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Guest Column: The National Popular Vote: Missouri vote and issues should matter

By Heath Clarkston, Gallagher Consultants Inc. (Jefferson City, MO)

How does it work?

The National Popular Vote bill would guarantee the Presidency to the candidate who gets the most popular votes in all 50 states and DC.  It would go into effect when approved by states possessing a majority of electoral votes (270 of 538).

The bill accomplishes its purpose by awarding the presidential electors of all the enacting states to the party that wins the national popular vote.

If Missouri (which was 55% Republican in 2012) and Minnesota (which was 54% Democratic) had enacted the National Popular Vote bill and the bill had been in effect in 2012, then both Missouri’s 10 electoral votes and Minnesota’s 10 electoral votes would have gone to the winner of the national popular vote (the Democrat).  Similarly, in 2004, both Missouri’s and Minnesota’s electoral votes would have gone to George W. Bush (the national popular vote winner) even though the popular vote inside Minnesota favored John Kerry.

The U.S. Constitution gives the Missouri Legislature the power to decide how to use Missouri’s electoral votes to the state’s best advantage.

We are ignored

The practical result of Missouri’s current winner-take-all law (i.e., awarding Missouri’s 10 electoral votes to the popular winner inside Missouri) is that Missouri is ignored in the general-election campaign for President.  Missouri is ignored because the only states that received any attention in 2012 were those within 3% of the national outcome.

Missouri’s current winner-take-all law transfers political power from Missouri to closely divided “battleground” states, such as Ohio and Florida.  Those two states received 45% of the general-election campaign events (113 of 253) and a similar fraction of all campaign expenditures, while Missouri received none.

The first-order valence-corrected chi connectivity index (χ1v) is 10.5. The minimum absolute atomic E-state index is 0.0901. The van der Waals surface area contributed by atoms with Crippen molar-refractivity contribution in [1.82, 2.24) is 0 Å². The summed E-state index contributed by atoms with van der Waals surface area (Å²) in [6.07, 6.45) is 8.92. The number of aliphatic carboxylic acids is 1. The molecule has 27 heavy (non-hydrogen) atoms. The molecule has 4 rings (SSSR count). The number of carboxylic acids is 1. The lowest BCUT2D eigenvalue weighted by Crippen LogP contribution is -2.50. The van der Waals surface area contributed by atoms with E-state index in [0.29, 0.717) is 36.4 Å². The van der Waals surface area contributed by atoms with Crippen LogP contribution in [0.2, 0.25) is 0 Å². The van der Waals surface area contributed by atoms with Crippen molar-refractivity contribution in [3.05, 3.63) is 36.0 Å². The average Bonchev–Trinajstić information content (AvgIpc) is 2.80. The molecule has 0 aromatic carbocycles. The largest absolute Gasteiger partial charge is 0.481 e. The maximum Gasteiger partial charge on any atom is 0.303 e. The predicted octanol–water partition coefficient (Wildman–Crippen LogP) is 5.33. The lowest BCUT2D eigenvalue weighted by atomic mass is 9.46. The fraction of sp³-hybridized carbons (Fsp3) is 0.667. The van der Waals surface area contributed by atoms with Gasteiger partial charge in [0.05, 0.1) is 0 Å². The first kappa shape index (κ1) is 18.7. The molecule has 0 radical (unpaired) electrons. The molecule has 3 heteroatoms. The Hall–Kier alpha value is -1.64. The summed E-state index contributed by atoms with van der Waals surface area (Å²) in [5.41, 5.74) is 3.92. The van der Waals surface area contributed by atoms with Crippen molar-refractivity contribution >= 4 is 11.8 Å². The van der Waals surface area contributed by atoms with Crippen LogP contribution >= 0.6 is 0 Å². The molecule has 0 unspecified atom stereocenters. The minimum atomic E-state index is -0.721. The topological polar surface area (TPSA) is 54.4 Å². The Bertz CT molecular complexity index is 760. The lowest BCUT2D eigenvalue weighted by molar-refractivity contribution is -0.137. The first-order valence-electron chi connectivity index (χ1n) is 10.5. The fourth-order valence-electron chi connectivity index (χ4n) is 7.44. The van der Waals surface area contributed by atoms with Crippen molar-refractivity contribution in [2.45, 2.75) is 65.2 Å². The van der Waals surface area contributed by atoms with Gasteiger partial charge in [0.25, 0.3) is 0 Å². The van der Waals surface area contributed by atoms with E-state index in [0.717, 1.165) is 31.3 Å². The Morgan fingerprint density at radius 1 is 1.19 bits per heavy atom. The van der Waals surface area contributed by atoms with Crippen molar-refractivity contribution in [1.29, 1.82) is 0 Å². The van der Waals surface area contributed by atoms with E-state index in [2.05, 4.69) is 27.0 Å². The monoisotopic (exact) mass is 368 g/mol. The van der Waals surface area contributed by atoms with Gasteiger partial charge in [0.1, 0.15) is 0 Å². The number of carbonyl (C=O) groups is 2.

Missouri is ignored even though Missouri’s 259,000-vote Republican margin is considerably larger than the combined winning margin in Ohio (166,000) and Florida (64,000).

A benefit can be found in that every spectator state (like Missouri) would become politically relevant. Instead of sending millions of campaign dollars to Florida and Ohio, Missouri can keep that money in Missouri and use it to elect their candidates at every level.  Presidential candidates will have to develop a campaign strategy that is inclusive of all 50 states—not just a handful.  Policy driven by swing states will be a thing of the past.  Government spending will return to what’s best for the country and not what’s best for a few states.

A map below charts all the post-convention events of the Republican and Democrat candidates.

HC Map 1

The second column shows the total number of general-election campaign events for each state (out of a nationwide total of 253). As can be seen, the only states that received any campaign events and any significant ad money (third column) were the 12 states (shown in black in the middle of the table) where the outcome was between 45% and 51% Republican—that is, within 3 percentage points of Romney’s nationwide percentage of 48%.